@McAlister The photo of the figure you posted says it all. Who titles a figure with the conclusion? ie rebound, no rebound? Each time point has a single value with no error bars (despite demonstrating significant error in their assay in figure 1). There are at most 3 time points that show “rebound” in one patient and two other subjects show two time points each (not 5 per subject). They need to do replicates for each time point that include not only repeating the assay but repeating the prep of the protein. There can be significant error when quantifying signal off westerns as well. Their variability likely does look like the graph you posted (red) if you graph the value obtained for one time point and graph it against replicates. (ie value on Y and replicate 1-5 on X axis). See Figure 1 from the paper where they do look at the error of their assay for d2 time points as a representative, the error bars representing the SD of their assay are huge.
I’m just reading the paper… it says “rebound” and “no rebound” nothing more. I wouldn’t make too much of it, it’s likely noise in their assay. It’s unfortunate, it would be nice to see a definitive study.
This is Figure 1 showing the variability in their assay. Pretty sure if they had done replicates of the “Pre” time point the error bars would overlap.
Okay. I think I better understand how you’re processing this paper and coming to your conclusion. Let me clarify a few points and see where that gets us.
Figure 1B displays the fold change of phospho-p70S6 / total-p70S6 from day zero (prior to dosing rapamycin) to day two. The error bars shown at D2 are not variations in the assay within the same person, they are variations across all the different participants. This is not surprising, as rapamycin is known to have widely different pharmacokinetics and pharmacodynamics from person to person.
There are no error bars for the “Pre” measurement because it’s a fold change—every participant’s initial measurement is 100%.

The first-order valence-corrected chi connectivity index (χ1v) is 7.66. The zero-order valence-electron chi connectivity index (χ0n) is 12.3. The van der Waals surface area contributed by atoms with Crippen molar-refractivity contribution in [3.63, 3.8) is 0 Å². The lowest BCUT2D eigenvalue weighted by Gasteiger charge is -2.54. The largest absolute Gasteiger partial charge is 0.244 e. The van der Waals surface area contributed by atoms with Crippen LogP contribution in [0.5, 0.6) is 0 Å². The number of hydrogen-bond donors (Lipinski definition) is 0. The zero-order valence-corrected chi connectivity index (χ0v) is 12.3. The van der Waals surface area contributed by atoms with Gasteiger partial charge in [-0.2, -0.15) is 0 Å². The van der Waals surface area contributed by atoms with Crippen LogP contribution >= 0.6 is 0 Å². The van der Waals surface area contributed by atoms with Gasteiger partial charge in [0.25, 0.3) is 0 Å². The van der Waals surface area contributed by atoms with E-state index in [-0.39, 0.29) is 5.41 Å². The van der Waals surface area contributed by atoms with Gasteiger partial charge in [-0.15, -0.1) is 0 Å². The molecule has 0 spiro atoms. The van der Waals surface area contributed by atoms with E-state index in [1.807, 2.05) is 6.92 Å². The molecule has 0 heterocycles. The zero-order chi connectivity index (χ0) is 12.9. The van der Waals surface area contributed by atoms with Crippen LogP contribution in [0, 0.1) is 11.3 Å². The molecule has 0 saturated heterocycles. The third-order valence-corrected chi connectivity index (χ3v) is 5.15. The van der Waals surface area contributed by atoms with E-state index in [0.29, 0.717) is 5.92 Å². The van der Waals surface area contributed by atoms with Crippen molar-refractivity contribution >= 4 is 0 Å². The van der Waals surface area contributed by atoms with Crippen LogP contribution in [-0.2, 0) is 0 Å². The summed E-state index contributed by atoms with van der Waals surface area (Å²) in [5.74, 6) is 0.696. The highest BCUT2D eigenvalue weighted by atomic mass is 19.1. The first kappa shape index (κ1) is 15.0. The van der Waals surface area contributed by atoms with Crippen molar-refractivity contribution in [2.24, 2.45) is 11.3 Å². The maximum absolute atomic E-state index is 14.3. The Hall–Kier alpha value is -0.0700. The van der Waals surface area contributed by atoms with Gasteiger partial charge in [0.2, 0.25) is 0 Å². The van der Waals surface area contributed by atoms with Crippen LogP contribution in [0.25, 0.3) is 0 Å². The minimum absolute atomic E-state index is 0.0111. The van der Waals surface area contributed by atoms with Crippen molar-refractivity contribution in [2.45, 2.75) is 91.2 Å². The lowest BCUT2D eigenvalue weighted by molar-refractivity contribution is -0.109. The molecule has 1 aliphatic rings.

That would be great, but keep in mind this rebound effect was an ancillary finding. The purpose of the study was to investigate “weekly sirolimus alone or in combination with either ketoconazole or grapefruit juice”.
Assuming I take 20mg of rapamycin with olive oil at once, how many days would I have to take metformin in order to stop the rebound from occuring?
@McAlister So lets take the 20mg cohort. I agree these are values from multiple subjects day 2 S6 P levels (but don’t you agree it is weird to plot the mean and SD of multiple subjects as a single point?). A quick look at their other data does not support that blood levels for Sirolimus varied dramatically within the 20 mg cohort (Cmax was 19.27 with a SD of 5.69 ng/ml Table 4) yet we are seeing 100 fold variation in their S6 assay. I’m still not sure what the “pre” dot represents, why is it plotted at 100 fold change for all dose cohorts, seems like it should be plotted at 0?
Also, look at their western and keep in mind these are day 2 signals barely visible on the blot. Do you think that a day 7 signal (where they began to see “rebound” in most of their subjects) is within the dynamic range of that assay? My guess is error bars get very big out at day 7 where blot background signal noise is comparable to the signal to phosphorylated S6 in the “no rebound” subjects and 300x the “pre” level in one “rebound” subject. But we don’t know because they didn’t measure them or didn’t perform replicates.
Anyway, not saying rebound is good or bad, or exists or doesn’t exist, just pointing out this is an incredibly poor description of an important phenomenon that may or may not be occurring at these doses and time frames. I wouldn’t use this paper to justify changing dose or dose frequency to enhance or avoid rebound because I don’t think their data supports their conclusions or the assumptions people make about what doses cause or don’t cause rebound.